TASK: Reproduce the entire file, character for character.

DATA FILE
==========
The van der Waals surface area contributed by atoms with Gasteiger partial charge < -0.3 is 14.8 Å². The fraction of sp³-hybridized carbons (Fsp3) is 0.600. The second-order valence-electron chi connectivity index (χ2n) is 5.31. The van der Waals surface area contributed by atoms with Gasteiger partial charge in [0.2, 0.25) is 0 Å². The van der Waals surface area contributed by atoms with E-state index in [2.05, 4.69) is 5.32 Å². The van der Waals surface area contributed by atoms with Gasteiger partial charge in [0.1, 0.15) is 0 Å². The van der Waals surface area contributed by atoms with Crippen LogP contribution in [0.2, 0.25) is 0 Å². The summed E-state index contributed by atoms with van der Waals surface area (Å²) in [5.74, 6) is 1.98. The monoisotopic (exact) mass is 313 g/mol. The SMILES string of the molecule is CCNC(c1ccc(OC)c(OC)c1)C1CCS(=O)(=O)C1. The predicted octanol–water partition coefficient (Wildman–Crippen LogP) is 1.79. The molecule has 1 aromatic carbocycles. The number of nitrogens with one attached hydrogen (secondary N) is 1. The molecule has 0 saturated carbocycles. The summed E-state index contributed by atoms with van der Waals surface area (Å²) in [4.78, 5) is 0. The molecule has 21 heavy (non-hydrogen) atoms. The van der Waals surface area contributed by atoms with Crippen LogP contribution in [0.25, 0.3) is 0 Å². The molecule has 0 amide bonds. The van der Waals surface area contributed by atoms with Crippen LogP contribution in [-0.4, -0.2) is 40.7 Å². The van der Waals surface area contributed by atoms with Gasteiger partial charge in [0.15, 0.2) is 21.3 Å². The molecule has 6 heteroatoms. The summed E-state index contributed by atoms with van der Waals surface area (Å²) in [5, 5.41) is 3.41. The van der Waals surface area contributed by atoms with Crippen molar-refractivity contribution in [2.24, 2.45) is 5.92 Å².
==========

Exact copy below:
The van der Waals surface area contributed by atoms with Gasteiger partial charge < -0.3 is 14.8 Å². The fraction of sp³-hybridized carbons (Fsp3) is 0.600. The second-order valence-electron chi connectivity index (χ2n) is 5.31. The van der Waals surface area contributed by atoms with Gasteiger partial charge in [0.2, 0.25) is 0 Å². The van der Waals surface area contributed by atoms with E-state index in [2.05, 4.69) is 5.32 Å². The van der Waals surface area contributed by atoms with Gasteiger partial charge in [0.1, 0.15) is 0 Å². The van der Waals surface area contributed by atoms with Crippen LogP contribution in [0.2, 0.25) is 0 Å². The summed E-state index contributed by atoms with van der Waals surface area (Å²) in [5.74, 6) is 1.98. The monoisotopic (exact) mass is 313 g/mol. The SMILES string of the molecule is CCNC(c1ccc(OC)c(OC)c1)C1CCS(=O)(=O)C1. The predicted octanol–water partition coefficient (Wildman–Crippen LogP) is 1.79. The molecule has 1 aromatic carbocycles. The number of nitrogens with one attached hydrogen (secondary N) is 1. The molecule has 0 saturated carbocycles. The summed E-state index contributed by atoms with van der Waals surface area (Å²) in [4.78, 5) is 0. The molecule has 21 heavy (non-hydrogen) atoms. The van der Waals surface area contributed by atoms with Crippen LogP contribution in [0.25, 0.3) is 0 Å². The molecule has 0 amide bonds. The van der Waals surface area contributed by atoms with Crippen LogP contribution in [-0.4, -0.2) is 40.7 Å². The van der Waals surface area contributed by atoms with Gasteiger partial charge in [0.15, 0.2) is 21.3 Å². The molecule has 6 heteroatoms. The summed E-state index contributed by atoms with van der Waals surface area (Å²) in [5, 5.41) is 3.41. The van der Waals surface area contributed by atoms with Crippen molar-refractivity contribution in [2.24, 2.45) is 5.92 Å².